IBM's Watson Goes To The International Space Station


IBM announces that it would be providing its Watson's AI to power a robot build by Airbus to accompany astronauts on aboard the International Space Station (ISS).

The five kilogram robot is called CIMON (acronym for Crew Interactive Mobile Companion), and was created primarily by the German Aerospace Center (DLR). It's a project in collaboration with IBM, the European Space Agency, and others.

CIMON is meant to be deployed with German astronaut Alexander Gerst for a six month mission. At the ISS, it's goal is to help the crew in conducting medical experiments, studying crystals, and even playing a Rubix cube.

The robot that resembles a volleyball, has an expressive low-resolution face. It's like a tribute to the volleyball with a face on Tom Hanks' movie Castaway. Here, CIMON can be the astronauts’ friend, as IBM said on its blog post:

"CIMON’s digital face, voice and use of artificial intelligence make it a 'colleague' to the crew members. This collegial 'working relationship' facilitates how astronauts work through their prescribed checklists of experiments, now entering into a genuine dialogue with their interactive assistant."

Helping the crew, CIMON can also take pictures, offer advice and going over procedures astronauts need to do in maintaining their health on board the space station, as well as learn things from them..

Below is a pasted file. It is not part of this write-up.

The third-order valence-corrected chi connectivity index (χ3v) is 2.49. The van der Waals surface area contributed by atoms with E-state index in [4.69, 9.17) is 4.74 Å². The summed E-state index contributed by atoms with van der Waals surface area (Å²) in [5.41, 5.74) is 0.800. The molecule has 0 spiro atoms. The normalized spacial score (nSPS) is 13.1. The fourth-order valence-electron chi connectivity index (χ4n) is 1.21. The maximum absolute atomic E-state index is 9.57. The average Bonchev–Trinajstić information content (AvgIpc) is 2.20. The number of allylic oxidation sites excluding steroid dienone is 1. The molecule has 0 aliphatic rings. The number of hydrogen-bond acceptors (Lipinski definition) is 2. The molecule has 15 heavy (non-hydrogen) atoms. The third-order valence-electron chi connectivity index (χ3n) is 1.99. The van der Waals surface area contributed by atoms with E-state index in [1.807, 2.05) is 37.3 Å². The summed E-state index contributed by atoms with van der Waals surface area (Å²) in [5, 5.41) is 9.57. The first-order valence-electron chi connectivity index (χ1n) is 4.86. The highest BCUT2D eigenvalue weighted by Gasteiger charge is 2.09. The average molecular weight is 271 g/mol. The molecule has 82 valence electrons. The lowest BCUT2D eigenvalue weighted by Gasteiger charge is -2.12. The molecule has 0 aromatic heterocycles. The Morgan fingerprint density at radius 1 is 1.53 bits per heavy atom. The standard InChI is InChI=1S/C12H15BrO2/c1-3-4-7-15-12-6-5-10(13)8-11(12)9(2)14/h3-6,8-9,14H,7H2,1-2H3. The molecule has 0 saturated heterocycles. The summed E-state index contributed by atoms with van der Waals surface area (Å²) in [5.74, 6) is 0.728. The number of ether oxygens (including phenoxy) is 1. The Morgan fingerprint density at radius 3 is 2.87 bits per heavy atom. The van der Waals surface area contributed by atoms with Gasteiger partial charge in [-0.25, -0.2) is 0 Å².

Not to mention Watson’s voice processing suite makes it handy assistant researchers can interact and engage with, even when busy..

What's more, CIMON that can float and move around in the ISS using an air-propulsion system, can also be developed to work as an alert system for the crew on the ISS, according to IBM. Here, it's AI is a standalone version, which means it doesn't need internet connection to work.

And because it acts like an intelligent camera, CIMON can ultimately spy on astronauts to help them assess their emotional states and psychological group affects. This could help better engineer months- or years-long journeys to the moon or Mars.

According to Airbus:

"CIMON will be the first [artificial intelligence]-based mission and flight assistance system. Social interaction between people and machines, between astronauts and assistance systems equipped with emotional intelligence, could play an important role in the success of long-term missions."

“We predict that assistance systems of this kind also have a bright future right here on earth, such as in hospitals or to support nursing care."